It was June. I went for a run around my city. This was a Saturday and it had been a very hard week in the exact middle of a very hard year for all of us. Riots had broken out across the United States after George Floyd was killed. People were upset everywhere. We were all heartsick.

It's hard to put to words what that time felt like. We were several months into a terrifying worldwide pandemic by that point. Our lives were really shut down. There was bickering and yelling and turmoil over nearly everything in a lot of our communities. It already seemed like things were about as bad as they could get when things suddenly got so much worse.

I remember seeing the videos and articles and feeling helpless and sad and embarrassed at how much I didn't know what to do. I was thinking about that while on my run that Saturday when I suddenly came down a hill into the city center to find a large crowd and literal fire. They had overturned a police car and set it ablaze. I steered myself around the riot and ran the five miles back home.

That evening our mayor announced an early curfew because of the unrest. Around 10:00 PM I took Duncan out to go potty. I immediately noticed how quiet it was. Quiet in a way that caught my attention. I guess I thought before that moment it was always pretty quiet outside at my house at night. The sounds of cars humming down surrounding roads is such white noise to me that I never notice it, to the point that its absence is sort of jarring and unsettling.

I was barefoot, but I decided to walk out to my street anyway. Once I got there I just kept walking. I walked east one block until I arrived at a road that is usually pretty busy.

There were no cars. Nothing. The street was completely empty. I walked into the middle of it, still barefoot, and looked down it as far as I could see in either direction. Nothing was coming or going. No sounds other than those from a very delicate breeze. It was the most uncomfortable peace I can ever remember feeling.

As I stood there for a few minutes, taking it in and fully breaking the curfew of which I was well aware, I remember thinking that I would feel that moment for the rest of my life. I don't know if that really makes sense, but that was the thought I had. It was such a point in time—so visceral—so memorable—so specific.

We joke about the cliché, but truly, this year felt so, uh, well, Unprecedented.

There were ups and downs, sure—that's always the case. But 2020 was different. More complex than usual. The ups were quieter and harder to parse; the downs were loud and widely synchronized. Because everything was so strange, it's hard to know how we'll think about it all in the years to come. However that works out, I think I'll always remember this time through small moments rather than big events because I don't know how to digest it otherwise. But I don't know.

Small moments.

In 2020 I sat at the base of a waterfall with someone I love. I wrote a lot. I was in the British tabloids for a week. I ate too much junk food. I ran 200 miles every month. I learned how to be still. I discovered my neighborhood. I worried. I woke up to an earthquake. I woke up to a hurricane. I knitted three and a half sweaters. I cried a lot. Like, a lot. I watched my husband disappear into medical school rotations. I got to use the word "husband." I went fishing in the equatorial Pacific. I wore a mask. My face broke out. A lot. Like, a lot. I gained weight and stressed about it. I gained weight and decided not to care too much. I took the dog on long walks. I hugged Skylar when I was upset. That helped.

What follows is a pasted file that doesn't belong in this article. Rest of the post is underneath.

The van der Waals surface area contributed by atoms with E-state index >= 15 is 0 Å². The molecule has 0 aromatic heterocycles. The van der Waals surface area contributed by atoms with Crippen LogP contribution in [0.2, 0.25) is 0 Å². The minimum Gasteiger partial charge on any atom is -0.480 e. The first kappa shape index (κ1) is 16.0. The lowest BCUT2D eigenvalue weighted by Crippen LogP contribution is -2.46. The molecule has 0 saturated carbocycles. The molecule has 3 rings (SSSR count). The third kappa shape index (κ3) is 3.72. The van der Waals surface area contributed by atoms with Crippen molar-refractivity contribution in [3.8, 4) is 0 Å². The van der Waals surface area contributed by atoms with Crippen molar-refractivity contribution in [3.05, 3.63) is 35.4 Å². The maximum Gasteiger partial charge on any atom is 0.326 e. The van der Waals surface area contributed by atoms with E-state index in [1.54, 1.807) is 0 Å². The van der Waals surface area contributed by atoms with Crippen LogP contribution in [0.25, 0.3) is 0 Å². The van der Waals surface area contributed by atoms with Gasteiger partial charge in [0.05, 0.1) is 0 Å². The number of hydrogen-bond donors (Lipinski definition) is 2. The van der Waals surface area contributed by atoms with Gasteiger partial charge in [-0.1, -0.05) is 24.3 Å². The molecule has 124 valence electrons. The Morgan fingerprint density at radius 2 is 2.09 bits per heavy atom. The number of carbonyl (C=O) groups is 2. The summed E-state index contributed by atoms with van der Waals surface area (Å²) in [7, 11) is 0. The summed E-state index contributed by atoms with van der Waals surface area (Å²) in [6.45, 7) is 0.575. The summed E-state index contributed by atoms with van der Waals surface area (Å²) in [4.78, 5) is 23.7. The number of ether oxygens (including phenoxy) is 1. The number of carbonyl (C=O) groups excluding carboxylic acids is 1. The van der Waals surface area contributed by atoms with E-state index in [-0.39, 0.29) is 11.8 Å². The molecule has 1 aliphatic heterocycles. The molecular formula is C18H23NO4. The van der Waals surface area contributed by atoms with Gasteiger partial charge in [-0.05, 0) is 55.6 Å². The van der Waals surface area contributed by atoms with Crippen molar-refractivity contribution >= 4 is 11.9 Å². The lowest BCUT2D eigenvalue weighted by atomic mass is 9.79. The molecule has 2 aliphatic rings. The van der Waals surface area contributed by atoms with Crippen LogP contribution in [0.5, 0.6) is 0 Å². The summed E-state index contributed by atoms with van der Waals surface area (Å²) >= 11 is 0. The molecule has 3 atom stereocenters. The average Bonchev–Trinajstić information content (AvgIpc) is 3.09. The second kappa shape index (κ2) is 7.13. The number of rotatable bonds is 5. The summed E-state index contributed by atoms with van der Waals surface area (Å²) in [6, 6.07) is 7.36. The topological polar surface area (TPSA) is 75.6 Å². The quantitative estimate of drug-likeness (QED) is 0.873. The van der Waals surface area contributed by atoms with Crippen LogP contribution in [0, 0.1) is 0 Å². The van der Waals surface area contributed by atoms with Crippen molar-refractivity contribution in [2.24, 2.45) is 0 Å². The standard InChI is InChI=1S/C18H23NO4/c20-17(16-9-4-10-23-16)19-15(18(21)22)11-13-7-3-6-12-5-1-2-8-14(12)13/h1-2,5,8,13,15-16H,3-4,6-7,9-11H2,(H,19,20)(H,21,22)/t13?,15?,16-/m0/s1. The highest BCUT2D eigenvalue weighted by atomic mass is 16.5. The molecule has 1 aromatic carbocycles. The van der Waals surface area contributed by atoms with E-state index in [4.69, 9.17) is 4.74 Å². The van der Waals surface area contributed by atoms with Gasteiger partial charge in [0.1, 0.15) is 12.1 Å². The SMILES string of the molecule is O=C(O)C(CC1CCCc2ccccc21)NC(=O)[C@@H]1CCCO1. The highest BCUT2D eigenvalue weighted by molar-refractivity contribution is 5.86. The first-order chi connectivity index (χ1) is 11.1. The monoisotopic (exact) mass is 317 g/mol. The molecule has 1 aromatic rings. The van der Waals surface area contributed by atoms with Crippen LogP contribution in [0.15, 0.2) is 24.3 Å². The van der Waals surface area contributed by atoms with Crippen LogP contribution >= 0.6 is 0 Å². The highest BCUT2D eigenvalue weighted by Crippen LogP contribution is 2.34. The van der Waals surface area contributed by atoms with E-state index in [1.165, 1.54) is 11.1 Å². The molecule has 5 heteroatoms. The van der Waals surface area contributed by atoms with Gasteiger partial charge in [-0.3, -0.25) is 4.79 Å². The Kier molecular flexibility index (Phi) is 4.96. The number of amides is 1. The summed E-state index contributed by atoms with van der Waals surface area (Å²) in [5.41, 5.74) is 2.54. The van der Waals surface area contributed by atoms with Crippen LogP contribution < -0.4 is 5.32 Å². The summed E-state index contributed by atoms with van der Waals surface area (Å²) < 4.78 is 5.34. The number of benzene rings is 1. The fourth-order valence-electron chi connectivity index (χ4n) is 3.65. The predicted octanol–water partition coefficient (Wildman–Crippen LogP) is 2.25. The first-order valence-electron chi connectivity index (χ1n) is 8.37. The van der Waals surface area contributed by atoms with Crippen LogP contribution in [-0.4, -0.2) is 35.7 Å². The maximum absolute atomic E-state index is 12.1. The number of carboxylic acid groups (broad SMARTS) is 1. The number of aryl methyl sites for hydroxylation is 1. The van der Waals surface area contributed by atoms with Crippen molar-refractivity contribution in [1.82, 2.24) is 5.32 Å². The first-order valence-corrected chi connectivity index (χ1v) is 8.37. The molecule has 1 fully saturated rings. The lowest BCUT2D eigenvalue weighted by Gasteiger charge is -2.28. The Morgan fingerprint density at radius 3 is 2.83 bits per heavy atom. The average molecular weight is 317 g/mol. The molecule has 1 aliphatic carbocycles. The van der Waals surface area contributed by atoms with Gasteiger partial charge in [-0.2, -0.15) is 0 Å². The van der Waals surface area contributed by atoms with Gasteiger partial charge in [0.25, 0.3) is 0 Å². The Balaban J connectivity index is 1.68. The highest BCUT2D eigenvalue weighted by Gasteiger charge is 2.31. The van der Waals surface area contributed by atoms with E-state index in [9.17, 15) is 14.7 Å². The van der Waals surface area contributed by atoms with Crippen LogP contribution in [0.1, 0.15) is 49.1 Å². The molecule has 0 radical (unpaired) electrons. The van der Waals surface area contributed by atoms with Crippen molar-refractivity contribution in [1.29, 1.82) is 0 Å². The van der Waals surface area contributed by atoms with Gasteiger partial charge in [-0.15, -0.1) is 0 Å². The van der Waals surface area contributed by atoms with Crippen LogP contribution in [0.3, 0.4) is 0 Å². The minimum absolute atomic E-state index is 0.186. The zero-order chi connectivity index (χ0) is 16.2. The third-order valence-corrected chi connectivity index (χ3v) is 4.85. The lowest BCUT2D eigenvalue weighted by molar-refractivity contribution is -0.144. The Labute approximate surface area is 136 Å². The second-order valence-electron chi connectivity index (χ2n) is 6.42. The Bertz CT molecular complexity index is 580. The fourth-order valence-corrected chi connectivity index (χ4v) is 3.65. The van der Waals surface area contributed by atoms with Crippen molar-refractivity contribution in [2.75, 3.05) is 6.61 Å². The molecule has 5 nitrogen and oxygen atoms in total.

It's strange to get to the end of this year and simultaneously be happy it happened while wishing it didn't. I'd undo the mess in a heartbeat if I could. I'd take away your pain from it all if I had that ability. But I don't want to trade in the lessons or memories in the process, if I can help it.

In my year-end post for 2019 I wrote:

"It occurs to me from time to time . . . that circumstance doesn't beget joy. On some level joy is a choice—one that I'll probably spend my whole life trying to figure out how to make, even and especially during times when that particular choice feels less reachable."

What a funny thing to have written just before I'd need to call on that wisdom and find out whether I really had it.

I started 2020 deciding this would be my Year of Perspective. I of course had no idea what was to come. I didn't know that theme would be the most challenging and important one for me to work through this year.

What started as an effort to be less uptight about inconsequential things turned into sort of a quest of survival as the world seemed to collapse around me. Everything began to feel so apocalyptic, and that had the remarkable effect of jolting me into putting my usual worries into perspective. That's for sure. But also, deciding that I was going to try to take in every piece of bad news with a dose of thought and a deep breath made the worst of this so much more manageable for me.

I found myself studying tragedies people have experienced in the past. I noticed early on that my mind and my hope gravitated to the parts of those stories that showed what was gained. The parts of those stories that showed how people overcame their own apocalypses. It made me look at our current situation differently, and wonder what we might later be grateful to have gained from this forced investment.

I'm proud of me and I'm proud of you for being here. For being good. For being resilient. For being at all.

I love you.

Normally I end this post wishing that the next year just gets stranger for us all. But I'll refrain this time, and hope, for once, the strange takes just the smallest of breaks.